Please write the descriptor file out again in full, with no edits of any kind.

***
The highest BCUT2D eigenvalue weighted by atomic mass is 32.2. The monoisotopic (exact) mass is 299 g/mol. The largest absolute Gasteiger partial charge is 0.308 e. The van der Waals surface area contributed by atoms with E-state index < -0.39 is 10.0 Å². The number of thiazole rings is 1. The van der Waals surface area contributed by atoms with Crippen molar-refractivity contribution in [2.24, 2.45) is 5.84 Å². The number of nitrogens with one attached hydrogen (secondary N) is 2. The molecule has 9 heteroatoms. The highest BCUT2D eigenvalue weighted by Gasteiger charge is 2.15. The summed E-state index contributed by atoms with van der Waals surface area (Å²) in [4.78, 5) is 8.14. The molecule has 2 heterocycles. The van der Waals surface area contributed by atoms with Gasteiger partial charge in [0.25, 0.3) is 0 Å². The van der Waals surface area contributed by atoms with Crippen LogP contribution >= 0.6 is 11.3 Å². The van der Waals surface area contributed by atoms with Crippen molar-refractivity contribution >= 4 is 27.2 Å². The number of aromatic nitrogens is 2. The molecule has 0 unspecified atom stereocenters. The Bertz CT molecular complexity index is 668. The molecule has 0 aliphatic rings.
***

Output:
The highest BCUT2D eigenvalue weighted by atomic mass is 32.2. The monoisotopic (exact) mass is 299 g/mol. The largest absolute Gasteiger partial charge is 0.308 e. The van der Waals surface area contributed by atoms with E-state index < -0.39 is 10.0 Å². The number of thiazole rings is 1. The van der Waals surface area contributed by atoms with Crippen molar-refractivity contribution in [2.24, 2.45) is 5.84 Å². The number of nitrogens with one attached hydrogen (secondary N) is 2. The molecule has 9 heteroatoms. The highest BCUT2D eigenvalue weighted by Gasteiger charge is 2.15. The summed E-state index contributed by atoms with van der Waals surface area (Å²) in [4.78, 5) is 8.14. The molecule has 2 heterocycles. The van der Waals surface area contributed by atoms with Gasteiger partial charge in [0.25, 0.3) is 0 Å². The van der Waals surface area contributed by atoms with Crippen LogP contribution >= 0.6 is 11.3 Å². The van der Waals surface area contributed by atoms with Crippen molar-refractivity contribution >= 4 is 27.2 Å². The number of aromatic nitrogens is 2. The molecule has 0 unspecified atom stereocenters. The Bertz CT molecular complexity index is 668. The molecule has 0 aliphatic rings.